The Leiber Collection will present "An Evening of Art, Light, Projections, Music and more..." in its sculpture garden on Saturday from 5 to 8 p.m.
Laurie Lambrecht, Margaret Garrett, and Scott Bluedorn will discuss their new work in "The Garden of Friends" exhibition. They will be followed by the band Alpha Gal, whose members are Christine Sciulli, Renee Gaudino, Holly Li, Hailey London, Nika Nesgoda, and Laura Eisman. They will perform a short set of covers of bands like Radiohead and Florence and the Machine. As the sky darkens, works incorporating light by Jill Musnicki, Scott Bluedorn, Conrad de Kwiatkowski and Ms. Sciuilli will illuminate the garden.
The indoor museum show "Centennial Legacy – A Celebration of the Life, Love and Art of Judith and Gerson Leiber" will remain open until 5 p.m. for those arriving early. Tickets are available by voluntary donation on Eventbrite.
"Art of Darkness," a show of work by the street artists Banksy, Blek Le Rat, and Richard Hambleton, is on view at Chase Contemporary in East Hampton through Oct. 10.
Known as one of the pioneers of stencil graffiti, Mr. Le Rat, a French artist, first came to New York in 1981, where he was inspired by the graffiti on the subways and by the public work of Hambleton, who gained notoriety for his "Shadowman" paintings of that decade.
The British artist Banksy is known for putting his work in difficult places and for the importance of the rat as a subject. He has cited Hambleton and Mr. Le Rat as inspirations. His famous "Haight Street Rat" from 2010 is included in this exhibition.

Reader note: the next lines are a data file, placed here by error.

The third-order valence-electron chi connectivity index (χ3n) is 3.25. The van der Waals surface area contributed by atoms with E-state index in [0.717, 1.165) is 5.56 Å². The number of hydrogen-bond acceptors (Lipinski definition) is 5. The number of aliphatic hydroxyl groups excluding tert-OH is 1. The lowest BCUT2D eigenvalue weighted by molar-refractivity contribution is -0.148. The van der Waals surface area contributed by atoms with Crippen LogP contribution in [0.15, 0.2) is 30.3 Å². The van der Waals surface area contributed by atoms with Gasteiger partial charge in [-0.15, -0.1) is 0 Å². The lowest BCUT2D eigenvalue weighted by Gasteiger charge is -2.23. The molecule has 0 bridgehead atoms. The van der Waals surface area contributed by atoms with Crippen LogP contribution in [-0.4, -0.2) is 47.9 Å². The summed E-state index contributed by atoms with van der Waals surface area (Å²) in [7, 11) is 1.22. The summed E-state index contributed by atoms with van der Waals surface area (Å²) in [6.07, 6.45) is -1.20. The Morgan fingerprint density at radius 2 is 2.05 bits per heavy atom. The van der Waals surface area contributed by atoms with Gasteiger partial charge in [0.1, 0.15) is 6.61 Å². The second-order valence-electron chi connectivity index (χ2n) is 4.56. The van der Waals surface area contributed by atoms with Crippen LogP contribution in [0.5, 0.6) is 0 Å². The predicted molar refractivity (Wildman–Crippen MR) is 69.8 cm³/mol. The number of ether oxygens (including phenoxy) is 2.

Talking Early Roy
The Parrish Art Museum is presenting three noon talks by Alicia Longwell, its chief curator, about the early work of Roy Lichtenstein, which is the subject of the current exhibition "Roy Lichtenstein: History in the Making, 1948-1960."
This week's topic is the artist's "Self-Portrait at an Easel" (1951-52), which evokes early Renaissance style with folk-art flourishes and features its subject crowned by a bowler hat.
Subsequent talks will focus on Lichtenstein's appropriation of characters and artworks from America's mythic past (Sept. 30) and his participation in the New York art world of the late 1950s (Oct. 7).
Christina Mossaides Strassfield, Guild Hall Museum's director and chief curator, will lead a free tour of "A History of the Present," the current exhibition of work by Robert Longo, on Saturday at 3 p.m.
Mr. Longo's 17 monumental charcoal drawings juxtapose America's past and present. His "Gang of Cosmos" series is based on prominent paintings from the Abstract Expressionist movement, while "The Agency of Faith" presents images that pose questions about our current national and environmental narratives.
"A History of the Present" will be on view through Oct. 17.
MM Fine Art in Southampton will present concurrent solo shows of work by Janet Culbertson and Anna Jurinich from Saturday through Oct. 11, with a reception set for Saturday from 5 to 8 p.m.
“Long Island Landscapes Revisited” features paintings by Ms. Culbertson that contrast the Long Island of the 1960s with her vision of the Island today. An environmentalist for more than 50 years, much of her artwork has focused on pollution and other threats to the natural environment.